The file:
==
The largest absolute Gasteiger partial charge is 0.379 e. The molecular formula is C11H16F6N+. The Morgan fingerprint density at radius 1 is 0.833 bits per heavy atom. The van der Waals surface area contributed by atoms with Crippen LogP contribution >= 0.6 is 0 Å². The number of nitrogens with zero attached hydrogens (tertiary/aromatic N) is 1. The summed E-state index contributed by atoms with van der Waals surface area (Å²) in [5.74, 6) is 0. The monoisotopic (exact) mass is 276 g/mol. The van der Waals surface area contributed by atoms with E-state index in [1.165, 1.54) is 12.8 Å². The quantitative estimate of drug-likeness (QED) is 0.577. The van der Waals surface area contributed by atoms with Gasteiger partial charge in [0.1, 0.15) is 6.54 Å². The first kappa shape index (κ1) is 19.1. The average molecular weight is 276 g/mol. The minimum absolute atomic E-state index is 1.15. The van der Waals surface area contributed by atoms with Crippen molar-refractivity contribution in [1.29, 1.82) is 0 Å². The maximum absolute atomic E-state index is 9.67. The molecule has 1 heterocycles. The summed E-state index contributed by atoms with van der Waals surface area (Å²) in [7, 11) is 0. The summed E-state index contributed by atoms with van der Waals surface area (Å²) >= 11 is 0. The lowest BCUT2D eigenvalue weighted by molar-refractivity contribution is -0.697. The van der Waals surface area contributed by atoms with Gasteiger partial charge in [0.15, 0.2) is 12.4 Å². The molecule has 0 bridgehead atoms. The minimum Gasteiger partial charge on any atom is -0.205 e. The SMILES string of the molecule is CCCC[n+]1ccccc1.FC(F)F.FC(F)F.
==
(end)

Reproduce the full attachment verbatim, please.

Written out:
The largest absolute Gasteiger partial charge is 0.379 e. The molecular formula is C11H16F6N+. The Morgan fingerprint density at radius 1 is 0.833 bits per heavy atom. The van der Waals surface area contributed by atoms with Crippen LogP contribution >= 0.6 is 0 Å². The number of nitrogens with zero attached hydrogens (tertiary/aromatic N) is 1. The summed E-state index contributed by atoms with van der Waals surface area (Å²) in [5.74, 6) is 0. The monoisotopic (exact) mass is 276 g/mol. The van der Waals surface area contributed by atoms with E-state index in [1.165, 1.54) is 12.8 Å². The quantitative estimate of drug-likeness (QED) is 0.577. The van der Waals surface area contributed by atoms with Gasteiger partial charge in [0.1, 0.15) is 6.54 Å². The first kappa shape index (κ1) is 19.1. The average molecular weight is 276 g/mol. The minimum absolute atomic E-state index is 1.15. The van der Waals surface area contributed by atoms with Crippen molar-refractivity contribution in [1.29, 1.82) is 0 Å². The maximum absolute atomic E-state index is 9.67. The molecule has 1 heterocycles. The summed E-state index contributed by atoms with van der Waals surface area (Å²) in [7, 11) is 0. The summed E-state index contributed by atoms with van der Waals surface area (Å²) >= 11 is 0. The lowest BCUT2D eigenvalue weighted by molar-refractivity contribution is -0.697. The van der Waals surface area contributed by atoms with Gasteiger partial charge in [0.15, 0.2) is 12.4 Å². The molecule has 0 bridgehead atoms. The minimum Gasteiger partial charge on any atom is -0.205 e. The SMILES string of the molecule is CCCC[n+]1ccccc1.FC(F)F.FC(F)F.